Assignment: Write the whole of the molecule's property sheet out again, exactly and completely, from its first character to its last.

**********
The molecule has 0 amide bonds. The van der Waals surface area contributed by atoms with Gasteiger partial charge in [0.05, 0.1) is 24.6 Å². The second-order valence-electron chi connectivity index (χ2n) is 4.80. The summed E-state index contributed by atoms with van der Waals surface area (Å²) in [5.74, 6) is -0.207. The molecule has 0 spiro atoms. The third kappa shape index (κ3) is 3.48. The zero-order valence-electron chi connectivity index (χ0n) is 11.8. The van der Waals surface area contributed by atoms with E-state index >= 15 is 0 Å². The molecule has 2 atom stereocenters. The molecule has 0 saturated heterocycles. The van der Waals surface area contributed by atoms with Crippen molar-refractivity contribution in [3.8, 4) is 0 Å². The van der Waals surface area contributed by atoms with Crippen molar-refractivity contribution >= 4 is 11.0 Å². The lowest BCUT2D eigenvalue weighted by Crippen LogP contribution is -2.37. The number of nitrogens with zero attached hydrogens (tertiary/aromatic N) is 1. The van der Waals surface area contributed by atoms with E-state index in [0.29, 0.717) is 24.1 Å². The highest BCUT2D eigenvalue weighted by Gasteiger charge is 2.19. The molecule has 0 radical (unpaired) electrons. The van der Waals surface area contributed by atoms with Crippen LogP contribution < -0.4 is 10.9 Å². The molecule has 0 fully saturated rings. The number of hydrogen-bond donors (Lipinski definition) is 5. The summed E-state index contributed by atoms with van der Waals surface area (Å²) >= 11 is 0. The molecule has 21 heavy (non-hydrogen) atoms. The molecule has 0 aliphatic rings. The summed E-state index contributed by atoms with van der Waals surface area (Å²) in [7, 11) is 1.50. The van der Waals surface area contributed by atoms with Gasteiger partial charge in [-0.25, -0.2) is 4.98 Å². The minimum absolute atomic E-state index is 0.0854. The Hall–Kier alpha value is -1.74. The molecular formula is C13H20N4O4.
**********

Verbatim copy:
The molecule has 0 amide bonds. The van der Waals surface area contributed by atoms with Gasteiger partial charge in [0.05, 0.1) is 24.6 Å². The second-order valence-electron chi connectivity index (χ2n) is 4.80. The summed E-state index contributed by atoms with van der Waals surface area (Å²) in [5.74, 6) is -0.207. The molecule has 0 spiro atoms. The third kappa shape index (κ3) is 3.48. The zero-order valence-electron chi connectivity index (χ0n) is 11.8. The van der Waals surface area contributed by atoms with E-state index >= 15 is 0 Å². The molecule has 2 atom stereocenters. The molecule has 0 saturated heterocycles. The van der Waals surface area contributed by atoms with Crippen molar-refractivity contribution in [3.8, 4) is 0 Å². The van der Waals surface area contributed by atoms with Crippen molar-refractivity contribution >= 4 is 11.0 Å². The lowest BCUT2D eigenvalue weighted by Crippen LogP contribution is -2.37. The number of nitrogens with zero attached hydrogens (tertiary/aromatic N) is 1. The van der Waals surface area contributed by atoms with E-state index in [0.29, 0.717) is 24.1 Å². The highest BCUT2D eigenvalue weighted by Gasteiger charge is 2.19. The molecule has 0 radical (unpaired) electrons. The van der Waals surface area contributed by atoms with Crippen LogP contribution < -0.4 is 10.9 Å². The molecule has 0 fully saturated rings. The number of hydrogen-bond donors (Lipinski definition) is 5. The summed E-state index contributed by atoms with van der Waals surface area (Å²) >= 11 is 0. The molecule has 21 heavy (non-hydrogen) atoms. The molecule has 0 aliphatic rings. The summed E-state index contributed by atoms with van der Waals surface area (Å²) in [7, 11) is 1.50. The van der Waals surface area contributed by atoms with Gasteiger partial charge in [-0.25, -0.2) is 4.98 Å². The minimum absolute atomic E-state index is 0.0854. The Hall–Kier alpha value is -1.74. The molecular formula is C13H20N4O4.